Kindly advise 215.2 (A) (1)

david luchini

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But where does 215.2(A)(1) say the second sentence applies to 110.14(C) determination? The subject of the first sentence is ampacity. The subject of the second sentence is size. 110.14(C) requirements are regarding ampacity... and says nothing regarding size.
110.14(C) is a general requirement for all electrical installations under the code. Why would you think it doesn't apply?

The second sentence of 215.2(A)(1) does address the minimum size of a conductor, BUT that minimum size is determined by allowable AMPACITY. The determination of ampacity must comply with the temperature limitations in 110.14(C).
 

Smart $

Esteemed Member
Location
Ohio
It may usually work out...but lets make a couple of changes to the original post and apply your method.

Lets go with 300A non-continuous and 320A continuous load, and the same 0.92 correction factor. This would give us...

1) 75?C rated terminations, minimum copper conductor size for 620A is 2 sets of 350kcmil at 310A each.

2) 125% ? 320A + 300A = 700A. 90?C-rated copper conductor minimum size is 2 sets of 350kcmil at 350A each.

3) 620A ? 0.92 = 674A. 90?C-rated copper conductor minimum size is 2 sets of 350kcmil at 350A each.

4) 700A OCPD. 240.4(B) applies. Adjusted and corrected ampacity can be as low as 601A. 601 ? 0.92 = 653A. 90?C-rated copper conductor minimum size is 350kcmil parallel at a combined pre-adjusted/corrected ampacity of 350A each.

The 90?C-rated copper conductor satisfying all four requirements is 2 sets of 350kcmil. But the 75?C rated terminations will overheat with the continuous load. The 125% factor for the continuous load should have the effect of oversizing the terminations so that they can handle the extra heat from the continuous loading.

In the example above, however, we would allow the 350kcmil lugs, negating the effects of adding in the 25% of continuous load.
I disagree. Yes, they will be heated... but not overheated. When the noncontinuous and continuous loads are energized simultaneously, the current in the [insulated wire] conductor will be 620A. The 75?C ampacity of parallel 350kcmil copper is 620A. The conductor temperature (we are led to believe) will be 75?C... which is not exceeding the 75?C terminal temperature rating. You handpicked a borderline case... now live with it!!!

Not sure what you are saying in your last sentence.
 

Smart $

Esteemed Member
Location
Ohio
110.14(C) is a general requirement for all electrical installations under the code. Why would you think it doesn't apply?
Apply to what? I think 110.14(C) applies to all that it applies to. You question appears to be too ambiguous. Can you elaborate or be more specific?

The second sentence of 215.2(A)(1) does address the minimum size of a conductor, BUT that minimum size is determined by allowable AMPACITY. The determination of ampacity must comply with the temperature limitations in 110.14(C).
And just exactly what is allowable ampacity. Where does 110.14(C) use the term allowable ampacity...??? How does allowable ampacity relate to ampacity as used in 110.14(C)? How is allowable ampacity used in the second sentence of 215.2(A)(1) different than ampacity as used in the first sentence? Why isn't it all combined into one sentence if it is the same ampacity?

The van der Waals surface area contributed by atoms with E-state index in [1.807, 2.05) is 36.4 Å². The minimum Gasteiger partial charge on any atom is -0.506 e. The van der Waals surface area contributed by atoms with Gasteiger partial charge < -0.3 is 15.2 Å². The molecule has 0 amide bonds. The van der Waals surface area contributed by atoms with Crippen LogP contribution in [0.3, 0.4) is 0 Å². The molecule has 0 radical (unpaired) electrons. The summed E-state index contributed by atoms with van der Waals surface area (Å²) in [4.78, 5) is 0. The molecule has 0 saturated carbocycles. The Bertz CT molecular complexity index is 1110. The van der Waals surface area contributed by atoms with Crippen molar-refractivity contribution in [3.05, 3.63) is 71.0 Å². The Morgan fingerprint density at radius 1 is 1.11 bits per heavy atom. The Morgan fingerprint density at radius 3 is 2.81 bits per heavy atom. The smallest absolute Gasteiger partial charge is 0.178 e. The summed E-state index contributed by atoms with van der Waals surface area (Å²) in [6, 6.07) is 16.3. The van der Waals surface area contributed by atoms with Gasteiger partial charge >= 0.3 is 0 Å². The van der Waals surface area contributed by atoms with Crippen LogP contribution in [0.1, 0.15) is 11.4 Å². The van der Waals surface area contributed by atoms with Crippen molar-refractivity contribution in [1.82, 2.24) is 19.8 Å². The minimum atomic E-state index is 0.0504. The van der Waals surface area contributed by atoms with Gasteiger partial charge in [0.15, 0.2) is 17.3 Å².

Anyway, are we to Round 15 yet? I'm getting tired of dancing around the ring!
 
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david luchini

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I disagree. Yes, they will be heated... but not overheated. When the noncontinuous and continuous loads are energized simultaneously, the current in the [insulated wire] conductor will be 620A. The 75?C ampacity of parallel 350kcmil copper is 620A. The conductor temperature (we are led to believe) will be 75?C... which is not exceeding the 75?C terminal temperature rating!!!

Not sure what you are saying in your last sentence.
I must disagree with what you are saying here. To follow your logic, why would we need to add the 25% at all for continuous loads?

Take for example a 100A non-continuous load with #3 THWN and 75?C terminations. We are led to believe that the conductor temperature will be 75?C. Now lets take that same 100A load and make it continuous. The load is still only 100A, but the code would make us increase the conductor size to #1 THWN. Why? If the 100A load would still only make my #3 THWN conductor temperature reach 75?C, even when the load is continuous, why must I increase my conductor size?
 

Smart $

Esteemed Member
Location
Ohio
I must disagree with what you are saying here. To follow your logic, why would we need to add the 25% at all for continuous loads?

Take for example a 100A non-continuous load with #3 THWN and 75?C terminations. We are led to believe that the conductor temperature will be 75?C. Now lets take that same 100A load and make it continuous. The load is still only 100A, but the code would make us increase the conductor size to #1 THWN. Why? If the 100A load would still only make my #3 THWN conductor temperature reach 75?C, even when the load is continuous, why must I increase my conductor size?
Because the Code says so...!!!

Now where does it say anything about continuous and noncontinuous loads in 110.14(C)?
 

david luchini

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Apply to what? I think 110.14(C) applies to all that it applies to. You question appears to be too ambiguous. Can you elaborate or be more specific?
Applies to determining allowable ampacity per 215.2(A)(1).

But where does 215.2(A)(1) say the second sentence applies to 110.14(C) determination?
And just exactly what is allowable ampacity. Where does 110.14(C) use the term allowable ampacity...??? How does allowable ampacity relate to ampacity as used in 110.14(C)?